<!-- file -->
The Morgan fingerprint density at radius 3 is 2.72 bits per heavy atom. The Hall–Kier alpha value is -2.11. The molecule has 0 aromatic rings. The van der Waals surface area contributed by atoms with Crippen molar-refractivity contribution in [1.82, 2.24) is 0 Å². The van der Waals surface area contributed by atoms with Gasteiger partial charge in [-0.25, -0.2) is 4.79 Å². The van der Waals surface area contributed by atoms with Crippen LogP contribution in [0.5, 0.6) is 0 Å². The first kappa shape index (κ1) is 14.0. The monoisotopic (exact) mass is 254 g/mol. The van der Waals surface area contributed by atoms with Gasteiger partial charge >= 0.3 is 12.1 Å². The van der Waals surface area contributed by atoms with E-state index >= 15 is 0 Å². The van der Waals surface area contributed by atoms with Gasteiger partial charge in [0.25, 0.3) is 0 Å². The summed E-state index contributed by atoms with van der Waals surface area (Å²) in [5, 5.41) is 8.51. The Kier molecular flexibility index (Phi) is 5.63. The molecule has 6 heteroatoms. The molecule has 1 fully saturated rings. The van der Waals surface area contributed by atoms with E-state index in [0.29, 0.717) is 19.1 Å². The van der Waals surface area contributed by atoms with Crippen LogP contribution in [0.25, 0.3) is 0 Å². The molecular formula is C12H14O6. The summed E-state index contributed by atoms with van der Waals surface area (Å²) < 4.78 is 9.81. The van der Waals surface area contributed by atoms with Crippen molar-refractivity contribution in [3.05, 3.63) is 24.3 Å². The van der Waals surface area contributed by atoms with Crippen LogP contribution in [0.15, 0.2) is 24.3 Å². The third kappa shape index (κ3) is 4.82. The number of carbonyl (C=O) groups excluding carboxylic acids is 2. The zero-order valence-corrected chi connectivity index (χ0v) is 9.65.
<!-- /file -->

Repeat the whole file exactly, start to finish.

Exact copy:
The Morgan fingerprint density at radius 3 is 2.72 bits per heavy atom. The Hall–Kier alpha value is -2.11. The molecule has 0 aromatic rings. The van der Waals surface area contributed by atoms with Crippen molar-refractivity contribution in [1.82, 2.24) is 0 Å². The van der Waals surface area contributed by atoms with Gasteiger partial charge in [-0.25, -0.2) is 4.79 Å². The van der Waals surface area contributed by atoms with Crippen LogP contribution in [0.5, 0.6) is 0 Å². The first kappa shape index (κ1) is 14.0. The monoisotopic (exact) mass is 254 g/mol. The van der Waals surface area contributed by atoms with Gasteiger partial charge >= 0.3 is 12.1 Å². The van der Waals surface area contributed by atoms with E-state index >= 15 is 0 Å². The van der Waals surface area contributed by atoms with Gasteiger partial charge in [0.25, 0.3) is 0 Å². The summed E-state index contributed by atoms with van der Waals surface area (Å²) in [5, 5.41) is 8.51. The Kier molecular flexibility index (Phi) is 5.63. The molecule has 6 heteroatoms. The molecule has 1 fully saturated rings. The van der Waals surface area contributed by atoms with E-state index in [0.29, 0.717) is 19.1 Å². The van der Waals surface area contributed by atoms with Crippen LogP contribution in [0.25, 0.3) is 0 Å². The molecular formula is C12H14O6. The summed E-state index contributed by atoms with van der Waals surface area (Å²) < 4.78 is 9.81. The van der Waals surface area contributed by atoms with Crippen molar-refractivity contribution in [3.05, 3.63) is 24.3 Å². The van der Waals surface area contributed by atoms with Crippen LogP contribution in [0.15, 0.2) is 24.3 Å². The third kappa shape index (κ3) is 4.82. The number of carbonyl (C=O) groups excluding carboxylic acids is 2. The zero-order valence-corrected chi connectivity index (χ0v) is 9.65.